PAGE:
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## Hot answers tagged elliptic-curves

5

Using the Weierstrass Normal form, let's try to understand the elliptic integral $$\int \frac{dy}{\sqrt{4y^3 - g_2 y - g_3}}$$ In order to reduce the number of parameters, Fricke and Klein do a change of variables $y = \frac{g_2}{g_3}z$. The elliptic curve has two basic periods $$\Omega = \int \frac{dz}{\sqrt{4z^3 - g(z+1)}} \text{ and } -H = \int ... 4 Multiplying by 14^3, we obtain$$14^4\cdot 2^2 u^2 + 14^3 \cdot 12u + 14^3 = (14w)^3 \implies (14(28u+3))^2+980 = (14w)^3$$This is a Mordell equation of the form Y^2 = X^3-980, which has 5 solutions given by (14,42), (21,91), (29,153), (126,1414) and (326,5886). Of this only (14,42) has Y of the form 14(28u+3). Hence, the only ... 4 I believe you are looking for the Shioda-Tate formula. See Corollary VII.2.4 in page 70 of Miranda's "The basic theory of elliptic surfaces", or here. Note: let k be a field and let C/k be a smooth projective curve defined over the field k and has genus g. The function field of C/k will be denoted by K=k(C). An elliptic surface \mathcal{E} ... 3 There are some significant problems with the content of that page. First of all, the L-series is usually defined as an Euler product, but the product appearing at the bottom of that page is not correct (when p is good, the Euler factor should be (1-a(p)p^{-s}+p^{1-2s})^{-1}. With this definition, then$$L(E,s) = \sum_{n\geq 1} \frac{a(n)}{n^{s}}$$... 3 Your are making some confusion between morphisms of groups and morphisms of curves. A morphism of groups A,B is a map A\to B which respects the operations, a morphism of (algebraic) curves X,Y is a map X\to Y whose components can be written as polynomials. An isogeny of elliptic curves E,E' over a field k is a morphism of algebraic curves E\to ... 3 This is not true. For instance j(\tau)=j(\tau+1)=j(-1/\tau) for every \tau\in\mathbb{H}. More generally,$$j(\tau) = j\left(\frac{a\tau+b}{c\tau+d}\right)$$for any matrix \left(\begin{array}[cc] aa & b\\ c& d\end{array}\right) in \Gamma(1)=\operatorname{SL}(2,\mathbb{Z}). It is true, however, that j:\mathbb{H}/\Gamma(1)\to \mathbb{C} is a ... 3 Setting x+y=3t and xy=s, we obtain that$$9t^2-s = (t+1)^3 \implies s = -t^3+6t^2-3t-1$$x and y satisfying the quadratic a^2 -3ta + s =0. This means 9t^2-4s = k^2. Eliminating s, we obtain$$4t^3-15t^2+12t+4 = k^2 \implies 64t^3 - 240t^2 + 192t + 64 = (4k)^2(4t-5)^3 - 108t + 189 = (8k)^2 \implies (4t-5)^3 - 27(4t-5) + 54 = (4k)^2$$Hence, ... 3 This is shown in Theorem 2.3.1.(b), Chapter V, of Silverman's "The Arithmetic of Elliptic Curves". 2 You can check that E: f(x,y)=0 is singular in characteristic 2, using the definition of singular point: A point P=(x_0,y_0) on E is singular if \partial f/\partial x = \partial f/\partial y = 0 at P. Now take f(x,y) = y^2 - (x^3+ax+b), and suppose for simplicity K=\mathbb{F}_2. Then, P=(a,b) is a point on the curve, and you can check ... 2 \newcommand{\Cpx}{\mathbf{C}}Here's a fairly detailed sketch of the underlying framework, together with hints for applying the machinery to your situation. Generalities: Let X be a connected holomorphic manifold, \phi:X \to X a biholomorphism, and A the cyclic group generated by \phi. To get a manifold quotient, we'll assume A acts properly ... 2 For what it's worth, I took a generator P of the Mordell-Weil group of y^2=x^3-20 and computed the preimage of k\cdot P for |k| \leq 300 back to the original curve, and the only instance where the point was integral was for k=0. 2$$ \gcd(y, 7y^2 + 6 y + 2) = 1,2 $$The first case is odd y, so that 7y^2 + 6y+2 is odd and \gcd(y, 7y^2 + 6 y + 2) = 1. Both y and 7y^2 + 6 y + 2 must be cubes. Take y = n^3. We want 7n^6 + 6 n^3 + 2 to be a cube. Cubes are 1,0,-1 \pmod 9. If n \equiv 0 \pmod 3, then 7n^6 + 6 n^3 + 2 \equiv 2 \pmod 9 and is not a cube. If n^3 \equiv 1 ... 2 Hint 1 : Let t=\frac{x+y}{3}\in \mathbb Z the equation becomes:$$y^2-3ty+(3t)^2-(t+1)^3=0 $$a quadratic equation on y which is soluble up to the condition 4t+1 is a square. Hint 2: \Delta_y=(t-2)^2(4t+1) Solutions (t,y)=(a^2+a,-a^3+3a+1),(a^2+a,a^3+3a^2-1) for any parameter a And it's your turn to do some work! Edit Because my ... 2 Yes, this is possible. In general, your curve E/\mathbb{C}(t) satisfies the Mordell-Weil Theorem (see Chapter III, Theorem 6.1, of "Advanced Topics in the Theory of Elliptic Curves" by Silverman), and the Mordell-Weil group can be trivial, so there would be no points. For instance, in this article, Cox shows that the curve y^2=4x^3-3x-t has trivial ... 2 I think that, in general, this is a tough question. If \Lambda is a lattice in \mathbb C, then the elliptic curve \mathbb C/\Lambda has an equation of the form y^2=x^3+g_2(\Lambda)x+g_3(\Lambda) where$$g_2(\Lambda)=60\sum_{0\neq \omega\in \Lambda}\frac{1}{\omega^4}$$and$$g_3(\Lambda)=140\sum_{0\neq \omega\in \Lambda}\frac{1}{\omega^6}$$If ... 2 The idea is, E has lots of points in \overline{\mathbb F_p}, not all of which are in \mathbb F_p. However, if I have an \overline{\mathbb F_p}-point, then it is actually an \mathbb F_p-point iff it is fixed by the p^{th} power map. This follows because the solutions to x^p=x in \overline{\mathbb{F_p}} (of which there are p) are canonically ... 2 modulo my unreliable arithmetic, the semi-group operation is:$$ \theta_a \circ \theta_b = (\theta_a+\theta_b)\frac{\left(1+\sqrt{1+\frac{4\theta_a\theta_b}{(\theta_a+\theta_b)^2}} \right)}2 $$which does not look too promising on the associativity front 2 Unless I have misunderstood OP, this seems not to be the case. I have drawn the following in GeoGebra, on which it is clearly false: For clarity I didn't draw A+(B+C) nor (A+B)+C. These points would be reflections of A(BC) and (AB)C, respectively, in y axis. From the picture it's clear that these will be distinct points. 2 That depends on how you visualize \mathbb{P}_k^2. One way to think of it is that it is an affine plane, i.e. k^2, together with an extra (projective) "line at infinity". To make this precise, one identifies (or maps) a point (x, y) \in k^2 with a point [x, y, 1] \in \mathbb{P}_k^2. Then the rest of the points of the projective plane are of the form ... 2 Answer to Question 1. Denote s=x+y. Then consider equation$$ (s-y)^3+s^3+(s+y)^3=z^3,\tag{1} $$for positive s,y,z. First, consider any such integer solutions: for s>y and for s<y. Eq. (1) is equivalent to$$ 3s^3+6sy^2=z^3.\tag{2} $$Denote z=3c, then (2) is equivalent to$$ s^3+2sy^2=9c^3.\tag{3} $$To check all up-to-6-digital ... 2 The correct transformations are the following (assuming the characteristic of the field of definition is not 2 or 3). First change y\longrightarrow y-(a_1x+a_3)/2, so the new equation has the form$$y^2=x^3+Ax^2+Bx+C.$$And now change x\longrightarrow x-A/3, so that the new equation has the form$$y^2=x^3+ax+b.$$Clearly, both changes of variables ... 2 Another good reference is Diamond and Shurman's "A First Course in Modular Forms", or William Stein's "Modular Forms". 2 Have a look at Silverman and Tate's "Rational Points on Elliptic Curves". There, in page 22, they tell you how to transform any non-singular cubic into a Weierstrass form. The reason why you don't see much work on curves of the form y^3=x^3+\cdots is that we first bring it to a Weierstrass form and then work there. 2 You are almost there. Show that f((1-\omega)/3) = f(\omega(1-\omega)/3), because the difference (1-\omega)/3 - \omega(1-\omega)/3\in \Lambda. 1 The slope of the tangent line to E:y^2=4x^3-g at P=(x_1,y_1) is$$m = \frac{6x_1^2}{y_1}$$as long as y_1\neq 0 (i.e., as long as P is not a point of order 2). Now, let P=(0,\sqrt{-g}). Then, the tangent line L to P is a line of slope 0 passing through P, i.e., y=\sqrt{-g}. Thus, L intersects E at three points, which can be found ... 1 Depending on how cryptography heavy/math heavy the resulting paper is supposed to be you might want to include theory relating to attacks on curves. This would be weil-tate pairing and possibly the background needed for the weil-descent attack. Who is supposed to be the target audience of the paper? Is this a math paper for academic cryptographers? Or more a ... 1 Such equations are called Cubic plane curves; references are given here. The projective version is given by F(x,y,z)=0 where F is a non-zero linear combination of the third-degree monomials$$ x^3, y^3, z^3, x^2y, x^2z, y^2x, y^2z, z^2x, z^2y, xyz.  For $z=1$ we obtain the affine version. Any non-singular cubic curve can be transformed into the ...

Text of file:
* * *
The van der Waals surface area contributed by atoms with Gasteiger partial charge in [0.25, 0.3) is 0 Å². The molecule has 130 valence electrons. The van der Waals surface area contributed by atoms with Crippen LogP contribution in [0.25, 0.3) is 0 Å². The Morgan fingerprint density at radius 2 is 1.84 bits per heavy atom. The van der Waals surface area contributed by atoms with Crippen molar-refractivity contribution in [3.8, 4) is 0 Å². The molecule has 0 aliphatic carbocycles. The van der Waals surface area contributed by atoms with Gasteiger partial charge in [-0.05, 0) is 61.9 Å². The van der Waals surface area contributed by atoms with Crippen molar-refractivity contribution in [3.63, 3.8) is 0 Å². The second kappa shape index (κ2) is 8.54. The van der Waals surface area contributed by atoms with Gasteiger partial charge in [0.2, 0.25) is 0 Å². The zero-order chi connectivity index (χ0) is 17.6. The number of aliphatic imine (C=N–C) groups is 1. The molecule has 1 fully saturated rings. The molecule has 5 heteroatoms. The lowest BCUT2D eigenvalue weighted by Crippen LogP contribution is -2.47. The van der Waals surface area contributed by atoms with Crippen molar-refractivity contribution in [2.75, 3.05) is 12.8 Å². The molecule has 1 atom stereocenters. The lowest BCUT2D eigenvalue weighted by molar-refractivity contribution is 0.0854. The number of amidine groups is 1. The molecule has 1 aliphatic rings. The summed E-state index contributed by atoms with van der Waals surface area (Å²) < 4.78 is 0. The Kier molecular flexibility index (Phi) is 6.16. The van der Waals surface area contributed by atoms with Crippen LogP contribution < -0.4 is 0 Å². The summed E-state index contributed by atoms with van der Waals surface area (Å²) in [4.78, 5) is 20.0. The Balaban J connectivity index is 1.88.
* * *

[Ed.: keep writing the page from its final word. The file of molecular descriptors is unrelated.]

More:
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This can be done in $4$ steps: Prove it directly for $p=2,3$, i.e., find a non-trivial solution modulo $2$ and one modulo $3$. Prove that $C: 3x^3+4y^3+5z^3=0$ is a non-singular curve over $\mathbb{F}_p$, where $p>3$ is a prime. Show the following: if $C:F(x,y,z)=0$ is a non-singular curve given by a homogeneous polynomial of degree $d\geq 1$, then ...

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In general, if $F$ is a field, and $V$ is a variety defined by polynomials defined over $F$, it is very common notation to write $V/F$ to indicate that "$V$ is defined over $F$", and simply read $V/F$ as "$V$ over $F$" or "$V$ defined over $F$" (so you interpret / as "over", and not as any type of quotient space).

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Let $E: y^2=f(x)$ and $\psi_3(x) = 2f(x)f''(x)-(f'(x))^2$, where $f(x)$ is a monic cubic polynomial with three distinct roots (because $E$ is non-singular!), as above. This can be shown using the following hint: A quartic polynomial $p(x)=a_4x^4+\cdots+a_0$, with $a_4>0$, has exactly two real roots if $p(x)$ takes negative values at all the zeros of ...